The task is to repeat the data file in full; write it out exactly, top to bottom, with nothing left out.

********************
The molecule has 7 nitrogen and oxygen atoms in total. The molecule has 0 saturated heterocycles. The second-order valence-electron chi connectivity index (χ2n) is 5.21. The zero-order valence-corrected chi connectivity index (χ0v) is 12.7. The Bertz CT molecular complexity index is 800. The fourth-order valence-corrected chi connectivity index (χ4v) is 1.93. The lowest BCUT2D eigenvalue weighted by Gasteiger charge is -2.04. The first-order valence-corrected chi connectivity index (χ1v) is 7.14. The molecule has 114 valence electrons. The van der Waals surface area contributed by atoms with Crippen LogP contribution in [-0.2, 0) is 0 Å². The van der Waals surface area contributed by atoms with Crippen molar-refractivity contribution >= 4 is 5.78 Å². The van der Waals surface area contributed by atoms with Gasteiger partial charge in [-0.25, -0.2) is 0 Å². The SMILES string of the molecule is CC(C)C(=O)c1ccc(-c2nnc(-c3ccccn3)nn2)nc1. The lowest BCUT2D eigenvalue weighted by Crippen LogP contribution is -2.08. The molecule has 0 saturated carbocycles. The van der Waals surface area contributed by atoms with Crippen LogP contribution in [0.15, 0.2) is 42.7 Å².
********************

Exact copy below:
The molecule has 7 nitrogen and oxygen atoms in total. The molecule has 0 saturated heterocycles. The second-order valence-electron chi connectivity index (χ2n) is 5.21. The zero-order valence-corrected chi connectivity index (χ0v) is 12.7. The Bertz CT molecular complexity index is 800. The fourth-order valence-corrected chi connectivity index (χ4v) is 1.93. The lowest BCUT2D eigenvalue weighted by Gasteiger charge is -2.04. The first-order valence-corrected chi connectivity index (χ1v) is 7.14. The molecule has 114 valence electrons. The van der Waals surface area contributed by atoms with Crippen LogP contribution in [-0.2, 0) is 0 Å². The van der Waals surface area contributed by atoms with Crippen molar-refractivity contribution >= 4 is 5.78 Å². The van der Waals surface area contributed by atoms with Gasteiger partial charge in [-0.25, -0.2) is 0 Å². The SMILES string of the molecule is CC(C)C(=O)c1ccc(-c2nnc(-c3ccccn3)nn2)nc1. The lowest BCUT2D eigenvalue weighted by Crippen LogP contribution is -2.08. The molecule has 0 saturated carbocycles. The van der Waals surface area contributed by atoms with Crippen LogP contribution in [0.15, 0.2) is 42.7 Å².